It Wasn’t My Idea

Here are my adaptations of a few things I’ve found around the internet or in old comics or God knows where; so not my idea. I either couldn’t find or contact the original ideasman for permission (so if by chance it’s you and you don’t like what I’ve done let me know).


This one is an anarcho-primitivist meme, which I spliced up with another meme I found somewhere else.



I saw this idea in a collection of newspaper cartoons years and years ago, it was a very basic pen-and-ink thing. Apologies to the original artist. My version is pretty ugly I think, but anyway, the idea deserves a reshowing.



Finally this was a straight copy of a popular tweet at the time — here — by some fellow called Cameron Power. I fancied drawing it and attaching it to a spoof news article, which follows. Just for good measure that article contains a comment from an old friend of mine.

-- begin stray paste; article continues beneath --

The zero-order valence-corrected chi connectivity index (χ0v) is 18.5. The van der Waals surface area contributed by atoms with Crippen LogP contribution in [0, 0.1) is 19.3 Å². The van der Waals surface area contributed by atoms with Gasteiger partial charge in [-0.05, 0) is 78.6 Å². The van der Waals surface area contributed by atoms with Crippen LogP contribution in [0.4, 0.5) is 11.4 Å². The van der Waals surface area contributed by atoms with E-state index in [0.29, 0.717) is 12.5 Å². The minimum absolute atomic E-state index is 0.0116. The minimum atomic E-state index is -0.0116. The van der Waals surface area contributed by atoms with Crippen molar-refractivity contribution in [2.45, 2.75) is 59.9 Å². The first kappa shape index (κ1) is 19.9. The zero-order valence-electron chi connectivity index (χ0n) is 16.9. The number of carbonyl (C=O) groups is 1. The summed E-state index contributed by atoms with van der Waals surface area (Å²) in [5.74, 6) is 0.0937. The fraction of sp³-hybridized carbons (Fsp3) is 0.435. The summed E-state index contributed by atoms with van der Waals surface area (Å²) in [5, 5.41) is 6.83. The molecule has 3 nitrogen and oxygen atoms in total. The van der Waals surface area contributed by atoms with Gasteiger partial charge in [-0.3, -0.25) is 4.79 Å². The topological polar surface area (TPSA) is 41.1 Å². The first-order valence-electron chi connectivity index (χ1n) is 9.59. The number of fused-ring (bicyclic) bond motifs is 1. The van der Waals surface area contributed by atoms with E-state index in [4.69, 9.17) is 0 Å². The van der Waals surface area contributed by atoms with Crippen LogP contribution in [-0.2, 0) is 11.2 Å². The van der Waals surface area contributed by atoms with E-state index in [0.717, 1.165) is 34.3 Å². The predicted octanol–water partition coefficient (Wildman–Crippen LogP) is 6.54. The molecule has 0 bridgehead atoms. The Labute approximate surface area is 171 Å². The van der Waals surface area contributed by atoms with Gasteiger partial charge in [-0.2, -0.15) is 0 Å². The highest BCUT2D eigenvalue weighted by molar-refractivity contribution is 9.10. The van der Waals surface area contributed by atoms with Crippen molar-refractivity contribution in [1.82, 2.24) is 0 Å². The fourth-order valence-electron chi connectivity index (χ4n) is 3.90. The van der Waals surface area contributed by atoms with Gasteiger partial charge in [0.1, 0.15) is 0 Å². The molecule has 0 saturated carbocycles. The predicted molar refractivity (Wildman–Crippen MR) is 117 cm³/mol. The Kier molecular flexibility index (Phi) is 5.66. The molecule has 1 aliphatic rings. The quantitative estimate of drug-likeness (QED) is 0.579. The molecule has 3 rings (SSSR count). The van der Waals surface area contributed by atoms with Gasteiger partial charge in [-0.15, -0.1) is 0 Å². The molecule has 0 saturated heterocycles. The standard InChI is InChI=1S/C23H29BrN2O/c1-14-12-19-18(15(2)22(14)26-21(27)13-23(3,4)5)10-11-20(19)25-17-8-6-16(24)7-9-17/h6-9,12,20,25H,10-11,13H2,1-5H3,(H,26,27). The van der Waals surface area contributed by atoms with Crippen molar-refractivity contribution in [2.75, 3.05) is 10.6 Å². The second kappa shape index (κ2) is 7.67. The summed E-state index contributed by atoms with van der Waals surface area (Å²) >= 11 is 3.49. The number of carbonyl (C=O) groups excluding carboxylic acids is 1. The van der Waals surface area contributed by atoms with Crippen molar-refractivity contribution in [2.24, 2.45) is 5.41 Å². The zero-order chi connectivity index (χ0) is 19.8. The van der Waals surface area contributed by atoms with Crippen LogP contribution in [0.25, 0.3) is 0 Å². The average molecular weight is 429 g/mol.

‘It made me want to softly and sorrowfully smash down the closed doors of the faces around me.’

MAN SEES WORLD. The world opened up this morning for North London commuter, Tyrone Mckenna. While waiting for his train on platform 3 of Elstree and Borehamwood train station on the Luton to Bedford Thameslink. McKenna became aware, first of all, of ‘what was actually happening.’ Speaking, prone, from London’s Hyde park later in the day Mckenna described what he called ‘an experience of the whole moment.’ He said that, as he looked at the bobbing Chestnut branches over the disused and overgrown rails of platform 4, and then at the immense sky vaulted over the heads of his fellow commuters, he began to feel an intensely powerful sensation soaring up his spine; a feeling of ‘having my core plugged into a vast unseen living force’.

‘I’m not being funny,’ he said, ‘but at that moment I knew… no, deeper than knowledge… I experienced the awesome source of life, the power that connects all things. It was… such loveliness.’

Soon after Mckenna sprinted up to the pedestrian bridge, leapt onto the roof of the 8:21 for Sutton, and train-surfed to Farringdon.

‘It was alright, actually,’ said Mckenna, ‘although I did lose the culture section of the paper.’